Most people think of grain maybe once a day, when it’s time to go slap something between two pieces of bread. Only an elite few think about grain enough to worry about what would happen if grain no longer existed!
But that’s been the posture of many agricultural scientists since 1999, when a mutant strain of wheat rust called Ug99 emerged in Uganda and caused them all to start calling the fungus “the polio of agriculture.”
According to The Independent, this disease has spread since then into Central and South Asia, as well as Europe and the Middle East. The fungus is destroying 50 percent or much more of the wheat crops in nation after nation, threatening to decimate the world’s second-most utilized grain, just behind rice.
Comparing wheat rust’s threat to that of a forest fire, Dr. David Hodson, a scientist in Addis Ababa with the International Maize and Wheat Improvement Center, said it has been causing “large-scale destruction in a very short period of time over very large cultivated areas.”
With every growing season, millions of spores go airborne to spread the fungus farther afield.
So what’s the answer? According to Fazil Dusunceli, a scientist with the UN’s Food and Agriculture Organization, “production of new seed varieties is critical” to head off the fungus’s deleterious effects:
“Developed countries have well-established institutions, programs and capacities that developing countries lack. The developing countries are not sufficiently prepared to fight against these diseases and so when epidemics occur they encounter significant losses.”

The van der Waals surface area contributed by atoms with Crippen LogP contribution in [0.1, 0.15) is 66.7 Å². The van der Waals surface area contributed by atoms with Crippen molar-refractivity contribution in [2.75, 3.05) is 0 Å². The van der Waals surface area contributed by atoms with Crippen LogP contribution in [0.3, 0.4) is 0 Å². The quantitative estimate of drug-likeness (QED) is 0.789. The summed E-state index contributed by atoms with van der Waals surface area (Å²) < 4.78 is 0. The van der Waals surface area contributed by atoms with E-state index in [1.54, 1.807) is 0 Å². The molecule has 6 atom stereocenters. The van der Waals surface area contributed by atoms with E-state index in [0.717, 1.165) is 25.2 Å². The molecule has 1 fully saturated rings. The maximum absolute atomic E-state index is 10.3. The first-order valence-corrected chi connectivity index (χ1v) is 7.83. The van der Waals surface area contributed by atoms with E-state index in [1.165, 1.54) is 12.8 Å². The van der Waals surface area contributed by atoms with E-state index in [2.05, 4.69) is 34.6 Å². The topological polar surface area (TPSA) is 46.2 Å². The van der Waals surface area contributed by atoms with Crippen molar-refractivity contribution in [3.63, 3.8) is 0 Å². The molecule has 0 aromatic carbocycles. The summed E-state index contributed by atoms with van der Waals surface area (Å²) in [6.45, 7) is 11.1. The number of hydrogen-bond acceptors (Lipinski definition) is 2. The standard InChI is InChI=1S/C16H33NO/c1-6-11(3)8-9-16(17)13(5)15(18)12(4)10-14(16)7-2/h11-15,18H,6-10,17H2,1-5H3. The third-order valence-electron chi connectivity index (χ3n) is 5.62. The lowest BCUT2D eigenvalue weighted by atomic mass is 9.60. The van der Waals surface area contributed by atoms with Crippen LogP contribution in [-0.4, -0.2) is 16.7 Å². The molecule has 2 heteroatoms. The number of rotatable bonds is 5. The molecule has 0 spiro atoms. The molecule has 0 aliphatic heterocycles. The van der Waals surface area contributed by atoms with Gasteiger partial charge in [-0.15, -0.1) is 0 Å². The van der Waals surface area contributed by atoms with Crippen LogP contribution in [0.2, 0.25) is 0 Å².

According to the Borlaug Global Rust Initiative, there are several strains of Ug99-resistant wheat that can be solicited by farmers looking to improve their chances of avoiding a fungal fallout. These strains have either already been released or are in “advanced testing stages.”
And at least partially to blame for the spread of this new mutant fungus, Hodson claims, is climate change:
“Certainly climate change is having an influence, and will have an influence on pests and diseases in terms of shifts in distribution patterns and shifts in the timing of their appearance.”
Nevertheless, at the Global Rust Reference Center in Denmark, work is ongoing to head off any further spread of the fungus. According to its mission statement:
In the past decade, the rapid spread of aggressive strains of yellow rust, and the emergence and spread of Ug99, have demonstrated that only combined, international efforts may solve or reduce these serious problems, which are threatening the daily bread supply in many wheat growing areas in Asia and Africa.
After expanding the activities of the Global Rust Reference Center to stem rust, the next big challenge is to scale up the activities to fight the escalating yellow rust epidemics. This pathogen is evolving so fast and it’s spreading at unprecedented scales throughout most wheat growing areas. The tools, the facilities and the expertise are ready.
[Image courtesy of The Independent]